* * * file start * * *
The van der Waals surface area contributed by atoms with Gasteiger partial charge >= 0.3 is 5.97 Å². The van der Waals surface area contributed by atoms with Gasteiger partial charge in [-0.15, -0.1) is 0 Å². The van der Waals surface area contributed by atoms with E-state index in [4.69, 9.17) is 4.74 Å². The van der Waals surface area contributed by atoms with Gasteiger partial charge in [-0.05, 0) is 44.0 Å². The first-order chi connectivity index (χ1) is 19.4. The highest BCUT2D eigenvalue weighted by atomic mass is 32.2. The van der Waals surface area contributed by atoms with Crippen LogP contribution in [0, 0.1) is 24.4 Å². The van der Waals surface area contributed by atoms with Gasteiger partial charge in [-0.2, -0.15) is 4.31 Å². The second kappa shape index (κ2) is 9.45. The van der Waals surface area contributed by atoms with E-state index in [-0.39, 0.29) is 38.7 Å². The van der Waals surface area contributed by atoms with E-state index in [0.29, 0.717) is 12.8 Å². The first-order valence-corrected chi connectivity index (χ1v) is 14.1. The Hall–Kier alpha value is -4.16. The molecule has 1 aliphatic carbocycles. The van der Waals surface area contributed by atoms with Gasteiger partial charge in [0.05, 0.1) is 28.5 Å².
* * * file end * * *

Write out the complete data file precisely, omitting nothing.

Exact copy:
The van der Waals surface area contributed by atoms with Gasteiger partial charge >= 0.3 is 5.97 Å². The van der Waals surface area contributed by atoms with Gasteiger partial charge in [-0.15, -0.1) is 0 Å². The van der Waals surface area contributed by atoms with E-state index in [4.69, 9.17) is 4.74 Å². The van der Waals surface area contributed by atoms with Gasteiger partial charge in [-0.05, 0) is 44.0 Å². The first-order chi connectivity index (χ1) is 19.4. The highest BCUT2D eigenvalue weighted by atomic mass is 32.2. The van der Waals surface area contributed by atoms with Crippen LogP contribution in [0, 0.1) is 24.4 Å². The van der Waals surface area contributed by atoms with Gasteiger partial charge in [-0.2, -0.15) is 4.31 Å². The second kappa shape index (κ2) is 9.45. The van der Waals surface area contributed by atoms with E-state index in [-0.39, 0.29) is 38.7 Å². The van der Waals surface area contributed by atoms with E-state index in [0.29, 0.717) is 12.8 Å². The first-order valence-corrected chi connectivity index (χ1v) is 14.1. The Hall–Kier alpha value is -4.16. The molecule has 1 aliphatic carbocycles. The van der Waals surface area contributed by atoms with Gasteiger partial charge in [0.05, 0.1) is 28.5 Å².